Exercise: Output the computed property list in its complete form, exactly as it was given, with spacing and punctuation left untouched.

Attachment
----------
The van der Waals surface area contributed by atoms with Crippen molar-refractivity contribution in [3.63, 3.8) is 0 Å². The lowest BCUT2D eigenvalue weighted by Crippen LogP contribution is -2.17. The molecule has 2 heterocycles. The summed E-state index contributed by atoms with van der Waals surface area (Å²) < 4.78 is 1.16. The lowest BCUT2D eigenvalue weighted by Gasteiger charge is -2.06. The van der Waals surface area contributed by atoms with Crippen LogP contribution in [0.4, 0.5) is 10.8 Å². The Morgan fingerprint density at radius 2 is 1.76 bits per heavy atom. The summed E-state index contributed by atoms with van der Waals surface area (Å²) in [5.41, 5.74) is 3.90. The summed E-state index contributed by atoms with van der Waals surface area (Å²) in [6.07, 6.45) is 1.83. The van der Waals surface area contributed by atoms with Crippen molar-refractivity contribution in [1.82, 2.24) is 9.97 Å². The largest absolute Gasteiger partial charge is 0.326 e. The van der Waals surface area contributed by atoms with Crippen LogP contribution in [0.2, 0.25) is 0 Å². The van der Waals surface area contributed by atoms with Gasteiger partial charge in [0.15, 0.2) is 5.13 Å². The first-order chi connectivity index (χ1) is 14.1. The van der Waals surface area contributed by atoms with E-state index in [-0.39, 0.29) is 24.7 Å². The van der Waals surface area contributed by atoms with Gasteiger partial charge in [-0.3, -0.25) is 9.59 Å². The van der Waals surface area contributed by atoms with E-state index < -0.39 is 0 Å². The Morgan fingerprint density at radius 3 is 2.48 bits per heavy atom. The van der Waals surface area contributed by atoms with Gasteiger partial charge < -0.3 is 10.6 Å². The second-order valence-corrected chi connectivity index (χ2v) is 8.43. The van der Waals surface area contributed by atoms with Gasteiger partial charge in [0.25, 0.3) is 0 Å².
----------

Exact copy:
The van der Waals surface area contributed by atoms with Crippen molar-refractivity contribution in [3.63, 3.8) is 0 Å². The lowest BCUT2D eigenvalue weighted by Crippen LogP contribution is -2.17. The molecule has 2 heterocycles. The summed E-state index contributed by atoms with van der Waals surface area (Å²) < 4.78 is 1.16. The lowest BCUT2D eigenvalue weighted by Gasteiger charge is -2.06. The van der Waals surface area contributed by atoms with Crippen LogP contribution in [0.4, 0.5) is 10.8 Å². The Morgan fingerprint density at radius 2 is 1.76 bits per heavy atom. The summed E-state index contributed by atoms with van der Waals surface area (Å²) in [5.41, 5.74) is 3.90. The summed E-state index contributed by atoms with van der Waals surface area (Å²) in [6.07, 6.45) is 1.83. The van der Waals surface area contributed by atoms with Crippen molar-refractivity contribution in [1.82, 2.24) is 9.97 Å². The largest absolute Gasteiger partial charge is 0.326 e. The van der Waals surface area contributed by atoms with Crippen LogP contribution in [0.2, 0.25) is 0 Å². The van der Waals surface area contributed by atoms with Gasteiger partial charge in [0.15, 0.2) is 5.13 Å². The first-order chi connectivity index (χ1) is 14.1. The van der Waals surface area contributed by atoms with E-state index in [-0.39, 0.29) is 24.7 Å². The van der Waals surface area contributed by atoms with Gasteiger partial charge in [-0.3, -0.25) is 9.59 Å². The van der Waals surface area contributed by atoms with E-state index < -0.39 is 0 Å². The Morgan fingerprint density at radius 3 is 2.48 bits per heavy atom. The van der Waals surface area contributed by atoms with Gasteiger partial charge < -0.3 is 10.6 Å². The second-order valence-corrected chi connectivity index (χ2v) is 8.43. The van der Waals surface area contributed by atoms with Gasteiger partial charge in [0.25, 0.3) is 0 Å².